Beresford was again elected to Parliament in April 1902, this time for Woolwich, but resigned in 1903 when he was promoted to admiral and appointed chief of the Channel Fleet. In the latter year he was knighted in both the Order of the Bath and the Royal Victorian Order, followed by promotion to GCVO in 1906 and GCB in 1911. Beresford was in command of the Mediterranean Fleet from 1905 until 1907. David Beatty, then a captain serving under Beresford, commented that Beresford's command of the fleet was characterised by 'rigid training and discouragement of initiative'. Beresford aspired to reach the navy's most senior post, First Sea Lord, but the position was held by Fisher, who was widely respected. Mandatory retirement at 65 would have led to Fisher departing in 1906, but Fisher's promotion to admiral of the fleet also brought with it an extension of retirement age to 70. Beresford himself would reach retirement at 65 in 1911, unless he too could achieve the same promotion. As this seemed unlikely, the only possibility was if Fisher resigned, or was obliged to. Beresford set about organising a campaign criticising his handling of the navy and its reforms.
Beresford transferred to command of the Channel fleet from 1907–1909. He was complimented by a then-junior officer as having 'no superior as a seaman', but his time in charge was described as 'principally a processional career around the ports of Britain ... I do not recall that any serious problems of war were either attempted or solved [but] Lord Charles received deputations, addressed crowded meetings in his honour, and became freeman of innumerable cities'.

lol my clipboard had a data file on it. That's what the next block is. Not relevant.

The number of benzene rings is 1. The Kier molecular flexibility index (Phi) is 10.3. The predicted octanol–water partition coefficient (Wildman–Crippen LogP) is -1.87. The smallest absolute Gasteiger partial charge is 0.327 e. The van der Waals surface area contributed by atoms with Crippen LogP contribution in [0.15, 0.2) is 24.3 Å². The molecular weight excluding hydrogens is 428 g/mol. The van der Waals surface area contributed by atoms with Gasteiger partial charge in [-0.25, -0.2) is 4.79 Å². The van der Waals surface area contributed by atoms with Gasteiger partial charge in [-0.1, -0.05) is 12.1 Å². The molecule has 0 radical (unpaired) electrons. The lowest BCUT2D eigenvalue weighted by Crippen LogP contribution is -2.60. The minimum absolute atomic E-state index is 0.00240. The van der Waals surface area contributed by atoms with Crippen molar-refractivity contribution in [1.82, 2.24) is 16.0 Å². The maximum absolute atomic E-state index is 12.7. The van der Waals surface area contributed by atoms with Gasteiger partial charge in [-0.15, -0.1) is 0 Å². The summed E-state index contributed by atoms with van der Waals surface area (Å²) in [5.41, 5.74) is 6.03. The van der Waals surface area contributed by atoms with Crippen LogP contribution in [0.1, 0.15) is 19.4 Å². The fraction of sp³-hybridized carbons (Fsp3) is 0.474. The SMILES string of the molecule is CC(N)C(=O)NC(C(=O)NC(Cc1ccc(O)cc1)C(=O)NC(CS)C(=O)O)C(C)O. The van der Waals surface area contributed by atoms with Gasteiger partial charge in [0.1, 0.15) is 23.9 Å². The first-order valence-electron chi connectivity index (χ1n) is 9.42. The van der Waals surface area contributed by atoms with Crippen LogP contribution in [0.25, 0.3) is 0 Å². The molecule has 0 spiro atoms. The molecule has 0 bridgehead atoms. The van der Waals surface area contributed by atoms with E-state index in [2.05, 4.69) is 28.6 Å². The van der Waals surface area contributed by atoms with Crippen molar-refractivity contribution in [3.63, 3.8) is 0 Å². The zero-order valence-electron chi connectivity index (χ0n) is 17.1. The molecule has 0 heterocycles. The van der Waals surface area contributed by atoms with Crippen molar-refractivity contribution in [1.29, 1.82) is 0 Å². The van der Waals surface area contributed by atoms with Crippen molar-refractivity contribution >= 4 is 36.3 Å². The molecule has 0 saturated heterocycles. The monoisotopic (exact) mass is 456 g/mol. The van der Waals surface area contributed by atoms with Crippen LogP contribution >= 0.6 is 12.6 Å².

Beresford is credited with recommending the use of Grimsby trawlers for minesweeping operations following visits he made to various East Coast ports in 1907. Grimsby, with its impressive docklands and trawler fleet was seen as ideal, with Beresford arguing that the fishing fleet would be inactive during times of war as fishing grounds became war zones. It was also thought that trawlermen would be more skilled than naval ratings with regards to the handling of the sizeable warps and winches that would be required for minesweeping as they were already accustomed to using them with the working of the trawl. In World War I the boats provided the craft, the trawler fleet the crew, and the port a base for the Royal Naval Patrol Service.